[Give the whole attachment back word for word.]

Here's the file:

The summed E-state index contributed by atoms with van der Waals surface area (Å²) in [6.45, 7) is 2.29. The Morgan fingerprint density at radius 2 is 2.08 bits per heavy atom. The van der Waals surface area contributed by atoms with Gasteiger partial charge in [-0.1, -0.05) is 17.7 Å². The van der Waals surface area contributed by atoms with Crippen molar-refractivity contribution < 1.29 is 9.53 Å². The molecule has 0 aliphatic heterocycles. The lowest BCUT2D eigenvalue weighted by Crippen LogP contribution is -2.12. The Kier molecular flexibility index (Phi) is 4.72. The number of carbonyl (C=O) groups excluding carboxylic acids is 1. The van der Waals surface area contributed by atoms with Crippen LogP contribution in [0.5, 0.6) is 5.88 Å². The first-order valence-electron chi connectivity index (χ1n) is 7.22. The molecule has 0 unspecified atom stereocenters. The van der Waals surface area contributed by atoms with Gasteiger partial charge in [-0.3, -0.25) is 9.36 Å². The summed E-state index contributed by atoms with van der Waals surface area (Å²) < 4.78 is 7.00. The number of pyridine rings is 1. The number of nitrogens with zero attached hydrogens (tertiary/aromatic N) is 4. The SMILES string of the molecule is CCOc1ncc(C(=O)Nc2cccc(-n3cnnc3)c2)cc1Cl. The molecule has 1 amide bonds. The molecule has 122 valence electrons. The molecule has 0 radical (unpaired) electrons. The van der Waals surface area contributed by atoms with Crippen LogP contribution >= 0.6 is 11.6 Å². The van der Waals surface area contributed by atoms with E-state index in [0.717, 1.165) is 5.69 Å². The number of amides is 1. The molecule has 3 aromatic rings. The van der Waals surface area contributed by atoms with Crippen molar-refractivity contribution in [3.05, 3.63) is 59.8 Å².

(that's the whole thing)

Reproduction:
The summed E-state index contributed by atoms with van der Waals surface area (Å²) in [6.45, 7) is 2.29. The Morgan fingerprint density at radius 2 is 2.08 bits per heavy atom. The van der Waals surface area contributed by atoms with Gasteiger partial charge in [-0.1, -0.05) is 17.7 Å². The van der Waals surface area contributed by atoms with Crippen molar-refractivity contribution < 1.29 is 9.53 Å². The molecule has 0 aliphatic heterocycles. The lowest BCUT2D eigenvalue weighted by Crippen LogP contribution is -2.12. The Kier molecular flexibility index (Phi) is 4.72. The number of carbonyl (C=O) groups excluding carboxylic acids is 1. The van der Waals surface area contributed by atoms with Crippen LogP contribution in [0.5, 0.6) is 5.88 Å². The first-order valence-electron chi connectivity index (χ1n) is 7.22. The molecule has 0 unspecified atom stereocenters. The van der Waals surface area contributed by atoms with Gasteiger partial charge in [-0.3, -0.25) is 9.36 Å². The summed E-state index contributed by atoms with van der Waals surface area (Å²) < 4.78 is 7.00. The number of pyridine rings is 1. The number of nitrogens with zero attached hydrogens (tertiary/aromatic N) is 4. The SMILES string of the molecule is CCOc1ncc(C(=O)Nc2cccc(-n3cnnc3)c2)cc1Cl. The molecule has 1 amide bonds. The molecule has 122 valence electrons. The molecule has 0 radical (unpaired) electrons. The van der Waals surface area contributed by atoms with Crippen LogP contribution >= 0.6 is 11.6 Å². The van der Waals surface area contributed by atoms with E-state index in [0.717, 1.165) is 5.69 Å². The number of amides is 1. The molecule has 3 aromatic rings. The van der Waals surface area contributed by atoms with Crippen molar-refractivity contribution in [3.05, 3.63) is 59.8 Å².